Chapter 2 MIS
Sumamry CHAPTER 2
1. Define and describe business processes and their relationship to information systems.
A business process is a logically related set of activities that define how specific business tasks are performed, and a business can
be viewed as a collection of business processes. Business processes are concrete workflows of material, information, and
knowledge. Information systems can help organizations achieve greater efficiencies by automating parts of these processes or by
helping organizations redesign and streamline them. Firms can become more flexible and efficient by coordinating their business
processes closely, and, in some cases, integrating these processes so they are focused on efficient management of resources and
2. Describe the information systems supporting the major business functions: sales and marketing, manufacturing and
production, finance and accounting, and human resources.
At each level of the organization, information systems support the major functional areas of the business. Sales and marketing
systems help the firm identify customers for the firm’s products or services, develop products and services to meet customers’ needs,
promote the products and services, sell the products and services, and provide ongoing customer support. Manufacturing and
production systems deal with the planning, development, and production of products or services, and control the flow of production.
Finance and accounting systems keep track of the firm’s financial assets and fund flows. Human resources systems maintain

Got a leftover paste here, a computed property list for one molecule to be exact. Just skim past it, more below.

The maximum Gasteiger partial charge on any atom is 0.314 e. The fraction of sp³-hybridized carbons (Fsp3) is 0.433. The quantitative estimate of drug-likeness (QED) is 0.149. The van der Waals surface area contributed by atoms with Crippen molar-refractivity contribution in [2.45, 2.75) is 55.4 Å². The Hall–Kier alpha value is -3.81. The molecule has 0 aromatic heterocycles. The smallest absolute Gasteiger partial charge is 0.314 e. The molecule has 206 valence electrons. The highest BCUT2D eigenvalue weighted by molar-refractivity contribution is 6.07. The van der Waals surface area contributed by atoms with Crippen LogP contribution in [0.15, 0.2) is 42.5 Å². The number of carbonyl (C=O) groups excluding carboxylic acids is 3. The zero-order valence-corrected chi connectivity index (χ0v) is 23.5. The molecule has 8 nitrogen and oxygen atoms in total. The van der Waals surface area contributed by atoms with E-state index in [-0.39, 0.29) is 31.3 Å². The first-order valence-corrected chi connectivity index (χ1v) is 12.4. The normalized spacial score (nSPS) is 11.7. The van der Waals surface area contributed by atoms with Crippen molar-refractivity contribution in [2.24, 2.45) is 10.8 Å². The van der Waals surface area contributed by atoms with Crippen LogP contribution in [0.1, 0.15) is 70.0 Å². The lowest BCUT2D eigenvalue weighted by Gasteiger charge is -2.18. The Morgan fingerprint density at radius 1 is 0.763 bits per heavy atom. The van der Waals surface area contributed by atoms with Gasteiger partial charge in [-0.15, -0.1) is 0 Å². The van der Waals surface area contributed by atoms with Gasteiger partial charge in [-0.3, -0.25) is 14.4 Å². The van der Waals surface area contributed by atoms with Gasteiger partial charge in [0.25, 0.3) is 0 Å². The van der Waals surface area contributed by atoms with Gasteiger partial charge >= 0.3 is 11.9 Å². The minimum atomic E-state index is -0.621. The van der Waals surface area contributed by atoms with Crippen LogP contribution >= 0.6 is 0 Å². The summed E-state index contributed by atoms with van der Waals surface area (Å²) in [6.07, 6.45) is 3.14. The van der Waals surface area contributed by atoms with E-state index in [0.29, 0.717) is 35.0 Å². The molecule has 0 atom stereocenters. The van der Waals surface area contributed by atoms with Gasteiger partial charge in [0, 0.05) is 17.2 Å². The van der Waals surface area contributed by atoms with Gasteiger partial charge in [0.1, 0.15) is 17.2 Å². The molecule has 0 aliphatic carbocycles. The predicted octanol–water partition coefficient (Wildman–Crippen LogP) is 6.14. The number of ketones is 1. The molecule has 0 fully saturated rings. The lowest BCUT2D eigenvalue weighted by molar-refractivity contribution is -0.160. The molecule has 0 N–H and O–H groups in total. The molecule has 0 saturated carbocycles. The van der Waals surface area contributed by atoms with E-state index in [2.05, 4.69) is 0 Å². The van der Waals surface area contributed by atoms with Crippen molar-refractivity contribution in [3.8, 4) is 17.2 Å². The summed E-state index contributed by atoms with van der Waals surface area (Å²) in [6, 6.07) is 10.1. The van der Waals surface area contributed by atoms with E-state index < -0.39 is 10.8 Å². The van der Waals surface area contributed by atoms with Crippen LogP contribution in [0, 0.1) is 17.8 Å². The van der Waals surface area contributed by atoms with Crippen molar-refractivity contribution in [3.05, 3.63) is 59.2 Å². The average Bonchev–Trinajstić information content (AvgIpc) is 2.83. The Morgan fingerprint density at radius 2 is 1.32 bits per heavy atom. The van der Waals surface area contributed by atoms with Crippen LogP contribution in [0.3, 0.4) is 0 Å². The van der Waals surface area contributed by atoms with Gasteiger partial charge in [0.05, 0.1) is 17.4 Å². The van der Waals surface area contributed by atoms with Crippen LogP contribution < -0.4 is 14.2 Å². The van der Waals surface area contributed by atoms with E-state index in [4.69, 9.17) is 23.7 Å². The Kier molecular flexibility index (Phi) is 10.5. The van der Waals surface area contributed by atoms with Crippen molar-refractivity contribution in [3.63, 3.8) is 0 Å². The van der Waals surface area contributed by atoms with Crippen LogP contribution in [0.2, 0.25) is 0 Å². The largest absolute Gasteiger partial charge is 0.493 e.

employee records; track employee skills, job performance, and training; and support planning for employee compensation and career
3. Evaluate the role played by systems serving the various levels of management in a business and their relationship to
There are four major types of information systems in contemporary organizations serving operational, middle, and senior
management. Systems serving operational management are transaction processing systems (TPS), such as payroll or order
processing, that track the flow of the daily routine transactions necessary to conduct business. MIS and DSS provide middle
management with reports and access to the organization’s current performance and historical records. Most MIS reports condense
information from TPS and are not highly analytical. DSS support management decisions when these decisions are unique, rapidly
changing, and not specified easily in advance. They have more advanced analytical models and data analysis capabilities than MIS